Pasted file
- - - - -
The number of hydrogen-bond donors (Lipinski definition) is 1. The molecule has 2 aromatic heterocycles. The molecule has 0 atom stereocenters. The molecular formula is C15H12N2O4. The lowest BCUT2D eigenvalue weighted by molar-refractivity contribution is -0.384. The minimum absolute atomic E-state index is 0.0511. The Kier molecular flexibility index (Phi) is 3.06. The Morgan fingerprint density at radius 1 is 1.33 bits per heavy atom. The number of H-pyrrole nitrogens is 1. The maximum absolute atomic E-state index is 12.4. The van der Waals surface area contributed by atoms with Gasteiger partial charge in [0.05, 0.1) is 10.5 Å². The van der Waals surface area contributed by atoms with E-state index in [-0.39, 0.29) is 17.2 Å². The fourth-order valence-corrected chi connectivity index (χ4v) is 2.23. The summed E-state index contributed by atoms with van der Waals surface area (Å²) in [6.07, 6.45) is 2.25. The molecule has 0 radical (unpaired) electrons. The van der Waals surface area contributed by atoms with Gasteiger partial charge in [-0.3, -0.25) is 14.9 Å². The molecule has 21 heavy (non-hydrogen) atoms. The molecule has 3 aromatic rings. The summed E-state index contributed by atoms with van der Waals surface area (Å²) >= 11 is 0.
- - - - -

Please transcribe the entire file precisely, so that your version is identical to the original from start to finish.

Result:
The number of hydrogen-bond donors (Lipinski definition) is 1. The molecule has 2 aromatic heterocycles. The molecule has 0 atom stereocenters. The molecular formula is C15H12N2O4. The lowest BCUT2D eigenvalue weighted by molar-refractivity contribution is -0.384. The minimum absolute atomic E-state index is 0.0511. The Kier molecular flexibility index (Phi) is 3.06. The Morgan fingerprint density at radius 1 is 1.33 bits per heavy atom. The number of H-pyrrole nitrogens is 1. The maximum absolute atomic E-state index is 12.4. The van der Waals surface area contributed by atoms with Gasteiger partial charge in [0.05, 0.1) is 10.5 Å². The van der Waals surface area contributed by atoms with E-state index in [-0.39, 0.29) is 17.2 Å². The fourth-order valence-corrected chi connectivity index (χ4v) is 2.23. The summed E-state index contributed by atoms with van der Waals surface area (Å²) in [6.07, 6.45) is 2.25. The molecule has 0 radical (unpaired) electrons. The van der Waals surface area contributed by atoms with Gasteiger partial charge in [-0.3, -0.25) is 14.9 Å². The molecule has 21 heavy (non-hydrogen) atoms. The molecule has 3 aromatic rings. The summed E-state index contributed by atoms with van der Waals surface area (Å²) >= 11 is 0.